Series: Heist Society #2
Published by Hachette Children's Books, Hyperion
Genres: Contemporary YA, Young Adult
Source: Purchased myself
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Also in this series: Heist Society, Perfect Scoundrels
Katarina Bishop has worn a lot of labels in her short life: Friend. Niece. Daughter. Thief. But for the last two months she’s simply been known as the girl who ran the crew that robbed the greatest museum in the world. That’s why Kat isn’t surprised when she’s asked to steal the infamous Cleopatra Emerald so it can be returned to its rightful owners.
There are only three problems. First, the gem hasn’t been seen in public in thirty years. Second, since the fall of the Egyptian empire and the suicide of Cleopatra, no one who holds the emerald keeps it for long — and in Kat’s world, history almost always repeats itself. But it’s the third problem that makes Kat’s crew the most nervous, and that is . . . the emerald is cursed.
Kat might be in way over her head, but she’s not going down without a fight. After all, she has her best friend — the gorgeous Hale — and the rest of her crew with her as they chase the Cleopatra around the globe, dodging curses and realizing that the same tricks and cons her family has used for centuries are useless this time.
Which means, this time, Katarina Bishop is making up her own rules.
Thoughts: After the success of Heist Society, I really wasn’t sure how Ally Carter could continue with Katarina’s story. Turns out, Katarina wasn’t sure either.
Unlike Heist Society, which set out to establish the verse and introduce all the fantastic characters (all while carrying out a heist, of course), Uncommon Criminals starts off with characters without a purpose. Kat and her crew have peaked as teenagers: if you’ve just carried out the greatest heist of your career… what do you do next?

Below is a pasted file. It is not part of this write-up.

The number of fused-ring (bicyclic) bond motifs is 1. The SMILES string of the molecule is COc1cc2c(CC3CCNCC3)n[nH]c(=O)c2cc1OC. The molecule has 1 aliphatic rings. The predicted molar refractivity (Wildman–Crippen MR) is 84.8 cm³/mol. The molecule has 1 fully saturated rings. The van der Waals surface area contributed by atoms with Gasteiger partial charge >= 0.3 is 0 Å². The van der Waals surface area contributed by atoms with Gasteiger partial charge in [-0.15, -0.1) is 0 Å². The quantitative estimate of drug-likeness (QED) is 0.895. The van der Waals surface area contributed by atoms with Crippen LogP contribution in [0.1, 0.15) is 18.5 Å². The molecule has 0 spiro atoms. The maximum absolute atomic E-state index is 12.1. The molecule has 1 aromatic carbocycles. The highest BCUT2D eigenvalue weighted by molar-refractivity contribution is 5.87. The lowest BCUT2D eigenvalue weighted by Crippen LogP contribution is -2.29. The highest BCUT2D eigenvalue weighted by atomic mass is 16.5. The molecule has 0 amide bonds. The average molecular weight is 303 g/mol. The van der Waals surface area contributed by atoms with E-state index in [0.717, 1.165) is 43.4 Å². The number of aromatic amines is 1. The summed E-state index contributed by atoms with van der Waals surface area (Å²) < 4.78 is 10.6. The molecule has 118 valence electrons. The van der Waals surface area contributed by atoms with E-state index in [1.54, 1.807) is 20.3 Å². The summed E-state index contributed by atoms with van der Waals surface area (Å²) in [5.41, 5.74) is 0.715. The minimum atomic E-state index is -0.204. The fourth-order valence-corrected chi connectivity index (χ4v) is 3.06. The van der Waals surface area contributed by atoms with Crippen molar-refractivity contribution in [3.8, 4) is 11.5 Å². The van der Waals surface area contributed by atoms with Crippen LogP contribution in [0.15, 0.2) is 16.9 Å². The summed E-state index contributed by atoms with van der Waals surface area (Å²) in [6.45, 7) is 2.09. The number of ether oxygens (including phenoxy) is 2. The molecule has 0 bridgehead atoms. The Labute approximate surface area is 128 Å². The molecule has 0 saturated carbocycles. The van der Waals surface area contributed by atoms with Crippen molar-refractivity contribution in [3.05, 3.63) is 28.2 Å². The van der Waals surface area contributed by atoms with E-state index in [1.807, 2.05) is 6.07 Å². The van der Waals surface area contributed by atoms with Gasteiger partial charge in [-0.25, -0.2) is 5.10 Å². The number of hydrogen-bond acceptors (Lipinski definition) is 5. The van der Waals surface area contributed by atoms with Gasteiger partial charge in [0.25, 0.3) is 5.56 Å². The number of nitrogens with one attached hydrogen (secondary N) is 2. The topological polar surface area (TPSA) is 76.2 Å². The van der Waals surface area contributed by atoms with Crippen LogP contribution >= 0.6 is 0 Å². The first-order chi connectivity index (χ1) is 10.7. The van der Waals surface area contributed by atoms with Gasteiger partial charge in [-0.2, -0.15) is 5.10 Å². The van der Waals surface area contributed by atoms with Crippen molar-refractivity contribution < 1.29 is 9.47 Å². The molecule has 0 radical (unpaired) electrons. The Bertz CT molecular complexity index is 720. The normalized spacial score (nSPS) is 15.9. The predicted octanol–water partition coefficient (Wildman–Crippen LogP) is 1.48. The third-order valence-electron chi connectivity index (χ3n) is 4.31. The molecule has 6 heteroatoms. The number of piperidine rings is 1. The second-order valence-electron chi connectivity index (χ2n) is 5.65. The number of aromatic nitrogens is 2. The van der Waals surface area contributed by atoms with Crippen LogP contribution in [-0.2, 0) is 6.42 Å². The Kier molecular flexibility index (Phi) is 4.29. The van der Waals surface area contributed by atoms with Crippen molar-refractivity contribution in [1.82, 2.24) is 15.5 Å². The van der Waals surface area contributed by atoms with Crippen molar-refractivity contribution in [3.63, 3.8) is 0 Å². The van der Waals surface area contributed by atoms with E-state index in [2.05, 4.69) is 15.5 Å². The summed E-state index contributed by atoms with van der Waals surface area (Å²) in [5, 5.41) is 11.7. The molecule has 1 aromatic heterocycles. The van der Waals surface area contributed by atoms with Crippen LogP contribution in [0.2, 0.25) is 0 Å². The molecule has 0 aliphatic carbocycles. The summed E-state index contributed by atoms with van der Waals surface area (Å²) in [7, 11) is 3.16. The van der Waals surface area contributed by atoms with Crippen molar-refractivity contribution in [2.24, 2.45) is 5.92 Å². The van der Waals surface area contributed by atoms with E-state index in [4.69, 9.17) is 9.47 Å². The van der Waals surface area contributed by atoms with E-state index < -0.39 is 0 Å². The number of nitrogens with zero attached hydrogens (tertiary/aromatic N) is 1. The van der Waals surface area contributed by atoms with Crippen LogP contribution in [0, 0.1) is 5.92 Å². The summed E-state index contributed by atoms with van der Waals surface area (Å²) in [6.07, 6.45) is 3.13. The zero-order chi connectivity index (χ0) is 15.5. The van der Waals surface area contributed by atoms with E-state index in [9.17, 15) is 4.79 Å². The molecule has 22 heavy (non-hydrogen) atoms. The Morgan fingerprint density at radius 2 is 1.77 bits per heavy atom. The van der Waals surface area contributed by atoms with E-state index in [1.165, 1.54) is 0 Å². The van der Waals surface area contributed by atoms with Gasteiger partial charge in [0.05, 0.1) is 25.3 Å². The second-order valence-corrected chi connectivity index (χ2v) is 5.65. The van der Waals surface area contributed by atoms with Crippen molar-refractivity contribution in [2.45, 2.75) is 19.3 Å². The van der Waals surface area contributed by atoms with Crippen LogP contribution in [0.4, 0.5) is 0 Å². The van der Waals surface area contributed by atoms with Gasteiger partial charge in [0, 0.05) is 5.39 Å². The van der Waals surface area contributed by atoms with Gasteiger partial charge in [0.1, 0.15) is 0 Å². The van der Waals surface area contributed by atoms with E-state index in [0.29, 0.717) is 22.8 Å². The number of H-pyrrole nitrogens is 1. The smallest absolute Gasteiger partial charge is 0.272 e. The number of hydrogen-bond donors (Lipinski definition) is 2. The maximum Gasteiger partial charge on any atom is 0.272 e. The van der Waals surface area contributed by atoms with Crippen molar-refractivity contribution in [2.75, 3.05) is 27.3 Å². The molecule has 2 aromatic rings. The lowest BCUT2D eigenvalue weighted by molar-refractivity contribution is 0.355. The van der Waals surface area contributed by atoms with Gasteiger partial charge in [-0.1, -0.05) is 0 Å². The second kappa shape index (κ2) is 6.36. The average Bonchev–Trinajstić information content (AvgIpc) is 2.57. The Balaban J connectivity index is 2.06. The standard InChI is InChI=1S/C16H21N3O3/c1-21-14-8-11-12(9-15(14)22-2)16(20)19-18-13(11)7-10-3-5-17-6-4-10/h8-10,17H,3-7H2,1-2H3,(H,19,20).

That’s not a question anyone wants to answer, but it’s what Kat ends up spending the whole book working out. She also gets knocked down a few pegs: it is rather easy to develop an ego when you really are the smartest person in the room (no matter how nice you may be). And along with all this character development, there is con after con, heist after heist – all of them as clever and entertaining as I’ve come to expect from Carter.
I was also happy that the entire team was reunited. I knew they would be, I knew that they would become a team out of their experience in Heist Society – but it was lovely to see how it was done. I was also overjoyed to see Nick back with the team – I heart Nick the way most people love Hale. He was one of the few characters who wasn’t really welcomed by the gang (other than Kat), so fitting him into the book required a rather ingenious stretch of imagination.
The only thing I wasn’t quite in love with? Hale’s storyline. To be perfectly frank, I’ve never been his biggest fan (don’t shoot me people) as I never really understood why he was there in the first place. So having him sulk about in Uncommon Criminals was just rather tedious. Enough to drag down the rest of the book, to be completely honest.
Bottom line? Great follow-up to the excellent Heist Society, but it didn’t blow me away the way the first book did.
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